The sanitized whole eggs then pass through a wall of positive filtered air where the breaking occurs, ensuring that the raw egg isn’t exposed to any bacteria that may be present in the air surrounding whole unclean eggs. From there the eggs are pasteurized at 142F to 148F for three-and-a-half-minutes to kill any remaining bacteria, then sent to a higher level of the plant where the liquid is stored in tanks under 40F to inhibit bacteria growth.
Each Primera Foods facility is designed to direct air away from the pasteurized egg production areas toward the raw egg production areas to ensure that airborne bacteria is funneled away from the most sensitive product points. Air flow and traffic patterns are especially critical when dealing with the dried egg whites, which are spray dried before they are pasteurized. Primera Foods spray dries them first because it affects the functionality of the end product, Brown says, but it also means that the unpasteurized powder could be easily be tracked through the plant on employees’ clothing or shoes. Even though the egg whites are placed in plastic lined boxes directly after the drying process, and opened only for testing before pasteurization, the airflow in those rooms is filtered and directed away from other products. To further reduce risk, employees who work in multiple areas of the building, such as the maintenance crew or project managers, don protective clothing when they enter the spray dry rooms.
Focus on Allergen Control
Primera Foods’ Cameron, WI, facility faces additional food safety challenges because it produces both egg and non-egg products simultaneously, which requires an extravagant allergen maintenance program to prevent cross-contamination. Because the plant was built 75 years ago, isolating the egg production areas was tricky, Hite notes. But running both kinds of products in a single building allows Primera Foods to stay in production around the clock, maximizing its investment.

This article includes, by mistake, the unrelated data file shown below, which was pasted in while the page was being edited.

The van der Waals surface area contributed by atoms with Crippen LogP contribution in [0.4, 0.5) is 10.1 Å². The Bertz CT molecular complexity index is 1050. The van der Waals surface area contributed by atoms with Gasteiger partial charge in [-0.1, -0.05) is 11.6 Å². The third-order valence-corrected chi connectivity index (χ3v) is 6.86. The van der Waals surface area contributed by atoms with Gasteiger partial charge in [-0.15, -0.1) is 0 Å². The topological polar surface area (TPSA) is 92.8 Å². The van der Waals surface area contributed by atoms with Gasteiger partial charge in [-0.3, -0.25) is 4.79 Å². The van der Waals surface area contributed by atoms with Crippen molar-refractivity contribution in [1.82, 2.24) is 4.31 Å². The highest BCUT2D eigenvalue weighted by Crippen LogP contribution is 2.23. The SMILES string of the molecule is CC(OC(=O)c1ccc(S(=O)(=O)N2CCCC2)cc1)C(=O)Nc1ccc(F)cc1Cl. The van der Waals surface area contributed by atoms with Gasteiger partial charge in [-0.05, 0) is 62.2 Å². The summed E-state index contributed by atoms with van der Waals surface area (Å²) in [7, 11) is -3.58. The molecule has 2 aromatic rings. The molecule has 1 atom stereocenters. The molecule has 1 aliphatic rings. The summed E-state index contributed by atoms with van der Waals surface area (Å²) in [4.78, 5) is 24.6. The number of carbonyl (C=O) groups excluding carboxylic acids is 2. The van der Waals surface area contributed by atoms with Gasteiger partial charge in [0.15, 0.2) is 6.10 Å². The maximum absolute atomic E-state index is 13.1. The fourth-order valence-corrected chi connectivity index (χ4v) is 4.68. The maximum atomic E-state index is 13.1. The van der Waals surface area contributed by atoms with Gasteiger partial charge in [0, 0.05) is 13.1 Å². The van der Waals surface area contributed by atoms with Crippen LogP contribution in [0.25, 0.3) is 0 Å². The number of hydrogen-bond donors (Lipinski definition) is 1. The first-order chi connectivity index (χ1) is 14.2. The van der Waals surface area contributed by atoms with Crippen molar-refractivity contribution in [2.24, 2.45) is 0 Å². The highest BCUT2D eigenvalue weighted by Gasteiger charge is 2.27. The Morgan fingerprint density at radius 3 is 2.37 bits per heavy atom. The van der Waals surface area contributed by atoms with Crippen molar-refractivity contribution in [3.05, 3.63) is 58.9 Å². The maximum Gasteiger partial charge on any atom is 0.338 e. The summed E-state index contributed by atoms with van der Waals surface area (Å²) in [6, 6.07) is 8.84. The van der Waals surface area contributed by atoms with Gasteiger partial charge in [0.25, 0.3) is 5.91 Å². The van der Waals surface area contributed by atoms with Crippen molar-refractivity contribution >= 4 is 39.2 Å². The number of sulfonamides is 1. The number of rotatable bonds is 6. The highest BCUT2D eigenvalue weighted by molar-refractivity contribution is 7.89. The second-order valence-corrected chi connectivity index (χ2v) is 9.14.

To ensure the non-egg products are at no risk of being contaminated, Primera Foods installed an airlock between the two sides of the Cameron plant, creating a room of negative air that no product ever crosses through. “The airlock prevents the possibility of air contamination,” Hite says.
To further guarantee safety, the workers who handle egg products are completely separated from those who handle non-egg products. “Employees who work with the eggs have separate locker rooms, breakrooms and bathrooms so their paths never cross,” Hite says.
Every employee goes through an allergen training program during new hire orientation to guarantee that they understand how important it is to keep the two areas separate, and what can happen if someone who is allergic to eggs eats a product that has been labeled as non-allergen containing. “This is a very serious issue for us,” Hite says. “We’ve terminated people who have broken this rule.”
This training is an important part of making the food safety program successful, Zuzek says. “We don’t just teach employees how to do something, we teach them why it’s important. It helps them see the impact of what they do.”
The plant managers at each of the four Primera Foods production facilities conduct most of the employee training. They have a regular training matrix with 22 to 26 target areas, depending on the production cycle, but they determine what the ongoing learning needs are for their teams, holding training events when they determine it is necessary. “They are in the plant daily so they know better than anyone what needs to happen and where the gaps are,” Zuzek says.
A New Goal on the Horizon
This total involvement by plant managers and employees in food safety has helped Primera Foods achieve stellar food safety standards across the company and to continue to raise the bar on its own expectations. “We consider GMP and food safety audits as the minimal standard for ourselves,” Zuzek says.
The company’s latest goal is to be one of the first egg processors to win certification when the USDA implements regulatory HACCP for eggs. “We are looking into the future,” Zuzek says. “We’ve already got the preliminary programs in place, so that when the USDA is ready we will be too.”
Sarah Fister Gale is Associate Editor of Food Safety Magazine. Prior to joining the editorial staff of FSM and its sister publication, Organic Processing Magazine, Gale freelanced for several well-known publications such as Inc. Magazine, and assisted companies in the development of feature articles, annual reports, training manuals and books.